If that happens, it will be marketed aggressively. It is listed with the Virginia Economic Development Partnership.
“Being right on 17, it’s a prime location, especially with the wind farm industry,” she said. “I think that is a perfect site for something in the wind farm industry to go there.”
She’s hopeful a decision will be made within two months.
It’s not just commercial real estate that has Spring excited about the new year. She mentioned two residential projects, the Villages of Gloucester, a long-awaited development off Burleigh Road, and Main Street Landing. She’s been told there are waiting lists for both, as well as apartments in River Bend, which is across from Gloucester Business Park.
“People are wanting to move to Gloucester,” Spring said. “And they don’t mind driving other places to go to work.”
One project the county is concentrating on is upgrading its broadband capabilities. That will benefit businesses and individuals.
“If we can get that one component, broadband, the number of home-based businesses will explode in Gloucester,” Spring said. “You have the quality of life. You have everything in close proximity.”
She said the state is investing money in broadband, and the county has approved upgrades.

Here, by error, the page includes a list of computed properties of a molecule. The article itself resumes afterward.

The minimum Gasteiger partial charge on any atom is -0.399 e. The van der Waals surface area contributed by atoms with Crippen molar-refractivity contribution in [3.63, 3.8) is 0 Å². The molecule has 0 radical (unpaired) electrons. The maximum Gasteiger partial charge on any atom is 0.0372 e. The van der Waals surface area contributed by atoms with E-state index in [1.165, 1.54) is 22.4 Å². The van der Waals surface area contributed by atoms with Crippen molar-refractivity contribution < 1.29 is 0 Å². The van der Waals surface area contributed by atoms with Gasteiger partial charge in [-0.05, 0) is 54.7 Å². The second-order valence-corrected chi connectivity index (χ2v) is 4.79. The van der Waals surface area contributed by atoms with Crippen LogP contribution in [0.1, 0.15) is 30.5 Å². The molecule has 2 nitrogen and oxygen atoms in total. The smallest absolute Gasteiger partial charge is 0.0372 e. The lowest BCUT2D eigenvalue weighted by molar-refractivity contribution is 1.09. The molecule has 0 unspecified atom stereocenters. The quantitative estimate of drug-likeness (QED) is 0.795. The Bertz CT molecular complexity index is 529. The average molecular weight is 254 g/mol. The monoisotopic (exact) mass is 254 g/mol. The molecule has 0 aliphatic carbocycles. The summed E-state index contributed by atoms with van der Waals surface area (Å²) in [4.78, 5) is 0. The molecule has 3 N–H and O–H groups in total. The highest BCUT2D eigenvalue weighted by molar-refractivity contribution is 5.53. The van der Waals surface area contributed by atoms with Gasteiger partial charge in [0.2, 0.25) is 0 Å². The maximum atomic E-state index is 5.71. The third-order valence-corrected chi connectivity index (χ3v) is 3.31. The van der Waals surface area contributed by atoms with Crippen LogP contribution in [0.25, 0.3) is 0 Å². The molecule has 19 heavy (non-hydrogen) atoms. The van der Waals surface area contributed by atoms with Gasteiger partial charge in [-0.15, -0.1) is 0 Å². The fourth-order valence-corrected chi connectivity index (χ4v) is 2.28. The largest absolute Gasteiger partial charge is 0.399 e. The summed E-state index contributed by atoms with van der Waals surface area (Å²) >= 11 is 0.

“Honestly, broadband is more important than natural gas or rail or an interstate, right now,” she said. “If people can network or you can contact them, then it helps everybody else.”
Even with all that good news, she knows challenges exist, especially when it comes to small businesses, as the pandemic continues.
“The biggest challenge right now is the supply chain,” she said. “I’m hearing restaurants talk about going to Virginia Beach to a restaurant depot to buy supplies.”
Even so, she said the county has fared much better than its neighbors.
“We actually only lost three business because of covid,” she said.
She attributed much of that to support from the community.
“I worked in a lot of places,” said Spring, who has been in her current position since early 2015. “I’ve been in economic development for 26 years, and worked in a lot of stressful places. But people in Gloucester appreciate everything you do. It’s just the best place in the world.”
Editor’s note: This is the first in a series of Peninsula Chronicle stories regarding local economic development forecasts.